Living with Bo is like having a three-year-old in our house.
He constantly gets into things — the refrigerator, the cookie jar, the mail, the freezer, bureau drawers. Whatever he can find. He sorts things, moves them, puts them into his pocket. Jon said tonight that “he gets into something every two minutes, circling back again and again.” It’s boredom and restlessness and confusion.
Last week he told me there’s a bear in the basement. “A bear?” I asked as I looked down the steps. “Yeah,” he said, “there’s a bear down there.” He meant that the light was on.
Yesterday he didn’t recognize ice; today he didn’t know what water is. Words, concepts, so much loss. At dinner he pointed to his water glass and asked for sheets (ice cubes). When he comes into the house, he often asks for a drink by signaling (pointing to his mouth.) Last night he said he wanted “puffy foat.” What do you want? I asked. “Puffy foat,” he said emphatically as if everyone knows what it is. I think he meant ice cream. Then he said he was “buzzled” (tired).
He forgets about shaving, just rubs his face and asks what to do. Until recently, I could tell him to go back upstairs and shave, but now he doesn’t recognize the electric razor until it’s in his hand. When he’s tired, things are even harder. I put the toothpaste on his brush at night, help him out of his clothes (explaining what to do) and tuck him in.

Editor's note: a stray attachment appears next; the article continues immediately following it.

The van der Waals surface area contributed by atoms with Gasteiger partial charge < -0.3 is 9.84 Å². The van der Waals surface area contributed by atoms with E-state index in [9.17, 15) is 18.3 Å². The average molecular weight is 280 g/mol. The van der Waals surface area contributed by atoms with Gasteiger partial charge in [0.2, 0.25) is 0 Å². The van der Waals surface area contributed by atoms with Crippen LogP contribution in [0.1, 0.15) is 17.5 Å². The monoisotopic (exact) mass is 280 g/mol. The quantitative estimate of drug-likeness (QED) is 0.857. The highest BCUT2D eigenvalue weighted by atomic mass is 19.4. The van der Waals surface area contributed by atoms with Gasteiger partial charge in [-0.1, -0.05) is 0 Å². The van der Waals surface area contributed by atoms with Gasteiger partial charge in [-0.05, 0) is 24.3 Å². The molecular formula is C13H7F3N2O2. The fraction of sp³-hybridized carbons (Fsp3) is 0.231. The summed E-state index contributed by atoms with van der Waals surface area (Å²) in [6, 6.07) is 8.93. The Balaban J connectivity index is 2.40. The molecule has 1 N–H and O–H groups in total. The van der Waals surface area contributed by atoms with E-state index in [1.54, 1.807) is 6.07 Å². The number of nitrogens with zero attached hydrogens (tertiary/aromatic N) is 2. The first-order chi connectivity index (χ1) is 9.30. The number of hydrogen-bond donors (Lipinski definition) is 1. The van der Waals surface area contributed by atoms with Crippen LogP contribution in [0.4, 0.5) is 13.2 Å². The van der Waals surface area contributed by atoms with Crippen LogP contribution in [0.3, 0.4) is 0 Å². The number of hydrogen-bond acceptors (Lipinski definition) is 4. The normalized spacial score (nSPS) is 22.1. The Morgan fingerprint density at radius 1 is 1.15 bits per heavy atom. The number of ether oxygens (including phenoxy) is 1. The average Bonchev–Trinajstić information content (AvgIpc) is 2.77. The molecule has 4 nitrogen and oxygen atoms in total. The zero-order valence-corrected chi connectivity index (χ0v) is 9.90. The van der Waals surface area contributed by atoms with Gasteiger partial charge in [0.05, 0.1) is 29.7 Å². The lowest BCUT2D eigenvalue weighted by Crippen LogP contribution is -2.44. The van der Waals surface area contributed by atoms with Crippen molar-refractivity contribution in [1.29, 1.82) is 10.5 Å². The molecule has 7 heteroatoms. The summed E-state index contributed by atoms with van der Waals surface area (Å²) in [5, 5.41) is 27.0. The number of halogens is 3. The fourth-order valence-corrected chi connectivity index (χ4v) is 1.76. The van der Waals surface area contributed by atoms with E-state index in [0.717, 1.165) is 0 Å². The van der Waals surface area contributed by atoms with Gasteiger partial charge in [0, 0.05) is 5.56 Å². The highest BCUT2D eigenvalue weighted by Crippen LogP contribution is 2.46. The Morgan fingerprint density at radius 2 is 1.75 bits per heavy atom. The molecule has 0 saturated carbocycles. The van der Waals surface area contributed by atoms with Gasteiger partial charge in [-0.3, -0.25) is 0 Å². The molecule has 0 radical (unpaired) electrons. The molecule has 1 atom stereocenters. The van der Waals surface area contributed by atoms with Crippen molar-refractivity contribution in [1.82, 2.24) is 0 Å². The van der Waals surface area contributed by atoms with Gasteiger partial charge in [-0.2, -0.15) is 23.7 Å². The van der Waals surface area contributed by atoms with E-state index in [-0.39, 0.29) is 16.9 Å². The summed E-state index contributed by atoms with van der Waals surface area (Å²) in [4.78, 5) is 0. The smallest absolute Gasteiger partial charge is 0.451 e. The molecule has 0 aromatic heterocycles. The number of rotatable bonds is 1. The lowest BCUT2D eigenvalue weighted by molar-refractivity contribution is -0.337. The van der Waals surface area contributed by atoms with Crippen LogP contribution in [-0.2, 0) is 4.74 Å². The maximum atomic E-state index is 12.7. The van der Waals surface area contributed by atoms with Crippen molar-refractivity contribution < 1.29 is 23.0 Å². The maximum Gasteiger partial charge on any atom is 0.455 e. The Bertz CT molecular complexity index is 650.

I have to plan dinner, ready to serve quickly if he becomes too obsessed with eating, often as early at 4:30 now. It’s not as if he’s hungry. He may have eaten a substantial snack a half hour, even fifteen minutes ago, but he just can’t let the idea go once he has it. Then when I’m cooking, he’s paces around in the kitchen, asking, “Are we going to eat sometime?” He leans over my shoulder, “What are you doing?” “What’s that?” I try to count to twenty.
I know that I need to hold off eating as long as possible because the earlier he has dinner, the earlier he will go to bed, and this will contribute to the day/night confusion that Alzheimer’s patients experience.
He no longer gets ice cream out of the refrigerator and scoops it into a bowl. We do it for him, and as soon as he finishes a bowl, he asks for more because he doesn’t remember eating ice cream “for a very long time.”
Mostly, he asks questions now because he doesn’t understand what others are saying or what he sees. So much of it has no logic. I see a decline in his ability to play Rummicube, our traditional game, and I keep altering the rules to make it easier.
And always, if I’m sitting down, I listen to hear what’s going on out of my line of sight, trying to resist getting up yet again to check on what he’s doing.